When NFL Pro Bowl voting wraps up, not every worthy player will have a ticket to Honolulu.
Griping about snubs is an annual tradition when the results get tabulated. Say what you want about the Pro Bowl's merits as an actual game of football, but the honor of getting invited is still important to a player's place in the history of the NFL. So when fans see their favorite players left off the roster, they have every right to take it as an affront.
There's a ton of great players in the league, which is unquestionably a good thing. But when talent concentrates at a certain few positions, not everyone who deserves to be a Pro Bowler will be named one.
Quarterback: Tony Romo, Dallas Cowboys
Peyton Manning and Drew Brees are obviously going to lead all quarterbacks in votes. Nick Foles and his ridiculous 28:2 touchdown-interception ratio will make it too, as will Philip Rivers at the head of the San Diego Chargers offense and Cam Newton for leading the Carolina Panthers. And people love voting for Tom Brady, who has made every Pro Bowl (when healthy) since 2007.
So, what room does that leave for Tony Romo?
The Dallas Cowboys passer is tied for third in the NFL with 31 touchdown throws this season, but he's still not going to crack the top six in QB voting.
Yardage has something to do with this. He has 3,828 yards passing, but in today's pass-happy NFL, that's only good enough for 10th in the league. When the name right above yours on the league leaders list is Carson Palmer, it's going to hurt your Pro Bowl chances.
Then there's this:
Fair or not, the crushing moments when Romo costs his team wins weigh as heavily on voters' minds as the huge numbers he puts up. That's a big part of why he hasn't made a Pro Bowl since 2009.
Eight wide receivers will be voted into the Pro Bowl. Let's just throw out some names: Calvin Johnson, DeMaryius Thomas, Dez Bryant, Josh Gordon, Antonio Brown and Eric Decker are all locks. DeSean Jackson is the best wideout on the exciting Philadelphia Eagles offense, so he's in too. And like Brady, Andre Johnson has made the Pro Bowl every year he has played in at least 13 games since 2006.
That's eight guys right there, leaving out the current leader in receptions...
Arguably the league leader in spectacular catches...
And the guy who made Scott Tolzien look like a professional quarterback.
Pierre Garcon, Alshon Jeffery and Jordy Nelson have all had fantastic seasons, but the league is flooded with great receivers right now. That's a wonderful thing for anyone who loves explosive offenses and big scoring, but it's unfortunate for these guys in this instance.
Garcon is overshadowed by the various controversies surrounding the Washington Redskins, Jeffery is second to Marshall and Nelson has had to prop up backup QBs since Aaron Rodgers broke his collarbone.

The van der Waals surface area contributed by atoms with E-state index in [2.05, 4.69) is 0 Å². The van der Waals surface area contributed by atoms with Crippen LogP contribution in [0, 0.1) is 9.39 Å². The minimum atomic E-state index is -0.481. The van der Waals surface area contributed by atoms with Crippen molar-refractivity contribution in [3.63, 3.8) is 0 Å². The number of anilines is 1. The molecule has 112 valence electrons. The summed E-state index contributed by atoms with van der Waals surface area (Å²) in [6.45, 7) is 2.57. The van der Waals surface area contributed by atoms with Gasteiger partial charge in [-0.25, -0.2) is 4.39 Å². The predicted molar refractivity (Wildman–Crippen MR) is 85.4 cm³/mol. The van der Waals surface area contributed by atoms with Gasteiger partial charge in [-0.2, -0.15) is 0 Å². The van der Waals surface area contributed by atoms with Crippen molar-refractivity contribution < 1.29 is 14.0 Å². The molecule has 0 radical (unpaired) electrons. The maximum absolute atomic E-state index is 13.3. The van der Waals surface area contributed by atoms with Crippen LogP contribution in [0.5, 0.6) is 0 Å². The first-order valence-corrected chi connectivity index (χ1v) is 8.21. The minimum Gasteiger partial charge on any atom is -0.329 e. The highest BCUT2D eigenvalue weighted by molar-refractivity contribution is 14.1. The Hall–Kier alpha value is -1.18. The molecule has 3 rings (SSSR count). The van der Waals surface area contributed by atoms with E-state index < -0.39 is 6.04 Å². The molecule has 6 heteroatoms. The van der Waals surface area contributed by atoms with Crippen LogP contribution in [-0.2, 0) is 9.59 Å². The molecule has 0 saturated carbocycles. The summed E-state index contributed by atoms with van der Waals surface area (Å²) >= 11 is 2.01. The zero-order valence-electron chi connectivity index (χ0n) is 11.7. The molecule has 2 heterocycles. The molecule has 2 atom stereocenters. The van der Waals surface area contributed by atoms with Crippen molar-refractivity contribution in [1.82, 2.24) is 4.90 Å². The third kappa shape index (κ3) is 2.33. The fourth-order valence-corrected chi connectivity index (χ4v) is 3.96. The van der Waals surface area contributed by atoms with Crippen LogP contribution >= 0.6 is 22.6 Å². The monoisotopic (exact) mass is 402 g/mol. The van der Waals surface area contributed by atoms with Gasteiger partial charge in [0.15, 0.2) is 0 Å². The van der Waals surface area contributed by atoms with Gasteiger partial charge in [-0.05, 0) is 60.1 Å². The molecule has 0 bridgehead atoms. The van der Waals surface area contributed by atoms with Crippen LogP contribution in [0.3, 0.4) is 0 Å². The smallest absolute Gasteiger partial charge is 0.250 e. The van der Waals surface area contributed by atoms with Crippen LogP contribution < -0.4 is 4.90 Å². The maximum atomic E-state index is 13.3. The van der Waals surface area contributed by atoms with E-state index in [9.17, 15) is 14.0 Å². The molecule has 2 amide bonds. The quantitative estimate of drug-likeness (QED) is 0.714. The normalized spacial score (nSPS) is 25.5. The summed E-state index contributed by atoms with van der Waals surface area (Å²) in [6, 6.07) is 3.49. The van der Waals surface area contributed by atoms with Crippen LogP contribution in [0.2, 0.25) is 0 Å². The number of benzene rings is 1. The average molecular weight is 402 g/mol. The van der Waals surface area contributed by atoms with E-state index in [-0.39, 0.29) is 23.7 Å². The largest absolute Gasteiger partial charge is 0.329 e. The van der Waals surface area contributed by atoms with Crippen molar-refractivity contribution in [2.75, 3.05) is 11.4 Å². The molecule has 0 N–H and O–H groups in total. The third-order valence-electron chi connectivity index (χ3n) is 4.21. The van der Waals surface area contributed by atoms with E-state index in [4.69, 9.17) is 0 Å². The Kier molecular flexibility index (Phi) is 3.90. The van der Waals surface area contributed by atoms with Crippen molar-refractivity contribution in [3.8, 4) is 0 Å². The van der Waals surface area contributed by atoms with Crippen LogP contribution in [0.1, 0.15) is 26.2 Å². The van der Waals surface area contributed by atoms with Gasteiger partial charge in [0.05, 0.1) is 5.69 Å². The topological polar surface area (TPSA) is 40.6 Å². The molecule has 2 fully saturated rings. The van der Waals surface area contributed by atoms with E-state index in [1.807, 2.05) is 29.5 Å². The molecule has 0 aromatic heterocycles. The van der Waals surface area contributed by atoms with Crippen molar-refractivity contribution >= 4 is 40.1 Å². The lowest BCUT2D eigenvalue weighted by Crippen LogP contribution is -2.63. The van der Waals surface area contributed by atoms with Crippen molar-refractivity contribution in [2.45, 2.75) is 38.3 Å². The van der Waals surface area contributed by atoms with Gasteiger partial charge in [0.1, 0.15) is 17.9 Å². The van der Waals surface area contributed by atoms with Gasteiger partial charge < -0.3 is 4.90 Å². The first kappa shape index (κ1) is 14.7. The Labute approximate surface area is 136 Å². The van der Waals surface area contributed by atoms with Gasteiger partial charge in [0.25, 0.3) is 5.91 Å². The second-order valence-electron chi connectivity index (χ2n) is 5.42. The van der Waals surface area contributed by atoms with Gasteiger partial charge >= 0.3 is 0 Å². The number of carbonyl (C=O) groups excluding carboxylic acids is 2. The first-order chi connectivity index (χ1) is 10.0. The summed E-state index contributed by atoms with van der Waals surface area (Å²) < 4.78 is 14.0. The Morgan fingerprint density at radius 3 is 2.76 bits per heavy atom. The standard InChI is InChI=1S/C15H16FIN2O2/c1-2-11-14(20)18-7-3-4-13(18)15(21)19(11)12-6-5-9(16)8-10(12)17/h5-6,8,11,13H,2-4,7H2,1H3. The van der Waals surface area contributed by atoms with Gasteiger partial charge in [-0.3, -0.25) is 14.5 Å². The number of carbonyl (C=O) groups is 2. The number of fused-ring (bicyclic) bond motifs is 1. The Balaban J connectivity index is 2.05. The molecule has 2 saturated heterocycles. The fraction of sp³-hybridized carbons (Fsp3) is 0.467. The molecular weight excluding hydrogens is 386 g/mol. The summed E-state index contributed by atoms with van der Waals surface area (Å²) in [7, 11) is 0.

None of that is their fault, but they will pay for it here.
Defensive End: Chandler Jones, New England Patriots; Rob Ninkovich, New England Patriots
Casual fans may have vaguely heard of Rob Ninkovich, who was a linebacker for the New England Patriots in Super Bowl XLVI. But how many have heard of Chandler Jones?
Ninkovich leads all defensive linemen in tackles, and Jones is third. The two have emerged as the Pats have played without Vince Wilfork or Jerod Mayo, both of whom are on injured reserve, though the two ends are still by no means known nationally as stars.
Because of that relative anonymity, it's unlikely both will be tabbed for Honolulu. Jones probably has the edge, with 11.5 sacks compared to Ninkovich's 7.0; sacks are simply a sexier stat when it comes to voting for defensive ends than tackles.
If the Pats defense around them was better, they'd probably be getting more love—but then again, maybe they'd still be nameless contributors.
Linebacker: Paul Posluszny, Jacksonville Jaguars; Daryl Smith, Baltimore Ravens
If Ninkovich was first in tackles at inside linebacker, he'd be a shoo-in for the Pro Bowl. The position is all about leading, be it on the stat sheet or on the defense in general.
Vontaze Burfict and Kiko Alonso will both make successful bids with their crazy tackle numbers; they're first and third, respectively, in that category. Luke Kuechly and Navarro Bowman also have triple-digit tackles and are at the middle of great defenses, so they'll make it as well.
That leaves out Paul Posluszny, who's second in the league in tackles but is hindered by the fact he plays for the Jacksonville Jaguars. Though they are 4-3 after entering their bye week winless, the Jags are still synonymous with football futility, so Posluszny's production comes with a caveat.
Daryl Smith is on the playoff-hopeful Baltimore Ravens, but he's not the dynamic figure Ray Lewis was, and he's more of a jack-of-all-trades statistically. He trails all mentioned ILBs in tackles, but he tacks on 4.5 sacks, two forced fumbles and three interceptions with his strong play against the pass as well as the run.
Those numbers are impressive, but as with Posluszny, voters may not be willing to give him the consideration he deserves.